"You always need upgrades to roads, traffic lights, rail infrastructure," said industrial park land developer AJ Kraus with Pinnacle Industry Center.
The Texas Department of Transportation, or TxDOT, is investing $2.3 billion in road and highway improvement projects over the next 10 years in the Laredo area, partially funded through the Bipartisan Infrastructure Law. TxDOT funding is more than five times what it was a decade ago, though the population has seen modest growth in that same time period and is currently estimated at about 260,000 people.
"When going after federal funding, a lot of it has to do with the population and the size of our city," according to Miriam Castillo, Laredo's director of economic development, who said trucking traffic needs to be part of that calculation. "The 18-wheelers really have a daily presence in our city."
Local infrastructure projects include widening part of the major trucking artery of the United States: Interstate Highway 35. Mile 1 starts in Laredo. Upgrades to U.S. Route 59, which runs northeast and connects Laredo to Houston, are also planned.
And even the smallest infrastructure improvements can have a big impact on the daily experiences of truck drivers and other logistics industry workers.
On Mines Road, which cuts through open ranch land and massive industrial parks, the street often gets congested with dozens of tractor-trailers going from the bridge to trucking terminals, like the one managed by Jerry Maldonado of Warren Transport.
"They added one lane [to Mines Road]. How much difference could it make? It probably cut the time by more than 50% of crossing that intersection," Maldonado said.
No longer the "Bridge to Nowhere": Laredo–Colombia Solidarity International Bridge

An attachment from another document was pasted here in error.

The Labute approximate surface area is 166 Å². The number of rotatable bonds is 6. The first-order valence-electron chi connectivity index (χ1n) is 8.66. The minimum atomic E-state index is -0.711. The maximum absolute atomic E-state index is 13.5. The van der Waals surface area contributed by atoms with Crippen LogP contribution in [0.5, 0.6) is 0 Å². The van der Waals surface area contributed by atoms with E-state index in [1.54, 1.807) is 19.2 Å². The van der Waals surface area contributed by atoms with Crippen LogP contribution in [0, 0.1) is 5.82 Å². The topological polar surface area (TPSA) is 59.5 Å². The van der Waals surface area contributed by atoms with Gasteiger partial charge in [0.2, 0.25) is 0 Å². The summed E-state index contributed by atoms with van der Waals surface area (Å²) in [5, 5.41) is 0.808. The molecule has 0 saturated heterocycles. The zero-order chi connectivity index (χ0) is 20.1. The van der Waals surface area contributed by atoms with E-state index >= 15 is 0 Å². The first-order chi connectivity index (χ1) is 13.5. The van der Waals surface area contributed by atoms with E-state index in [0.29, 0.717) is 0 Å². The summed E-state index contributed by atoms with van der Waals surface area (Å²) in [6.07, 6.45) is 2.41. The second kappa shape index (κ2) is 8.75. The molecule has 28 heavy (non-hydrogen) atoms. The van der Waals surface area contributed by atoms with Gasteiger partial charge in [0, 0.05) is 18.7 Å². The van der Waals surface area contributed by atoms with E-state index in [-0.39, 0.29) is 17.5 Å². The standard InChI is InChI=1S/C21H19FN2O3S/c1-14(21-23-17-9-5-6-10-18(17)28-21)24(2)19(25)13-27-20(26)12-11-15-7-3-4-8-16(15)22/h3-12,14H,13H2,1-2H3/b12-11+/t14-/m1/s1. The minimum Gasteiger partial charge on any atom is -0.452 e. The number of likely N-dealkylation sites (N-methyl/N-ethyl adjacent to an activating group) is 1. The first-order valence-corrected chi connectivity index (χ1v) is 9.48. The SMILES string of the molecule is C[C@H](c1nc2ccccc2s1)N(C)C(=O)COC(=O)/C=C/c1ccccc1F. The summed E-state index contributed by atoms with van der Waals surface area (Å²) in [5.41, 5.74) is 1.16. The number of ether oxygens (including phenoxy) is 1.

Though bets on Laredo infrastructure haven't always immediately panned out.
On the far north side of town is the less-used commercial bridge, Laredo-Colombia Solidarity International Bridge, which was once a subject of a research paper called "Understanding How to Avoid Building Bridges to Nowhere." For years it was underused, in part due to poor planning with Mexico. But decades after its construction, the bridge's capacity is ramping up.
"We are already pushing between 2,600 and 2,800 trucks at Colombia and with those numbers. I can honestly say we're at about 65% to 70% capacity at Colombia," said Flores with the CBP.
He expects that when a new Mexican highway expansion project, called "La Gloria," opens in the next few months, it will more directly connect the Colombia bridge with the Mexican industrial city of Monterrey.
"Once that roadway opens, I believe that Colombia is going to explode," Flores said.
A number of industrial sectors could benefit, including electric vehicles.
"You got Monterrey, where they're building a multibillion-dollar manufacturing plant for Tesla, it's a straight shot. You got Monterrey, Colombia, you have [State Highway] 255, which takes you directly to I-35, and then you're off to Austin."
Whether headed to a 10-million-square-foot manufacturing floor in Austin or a distribution facility in Atlanta, it's roads, bridges and other infrastructure projects that have paved the way for Laredo's growth as a North American trade hub.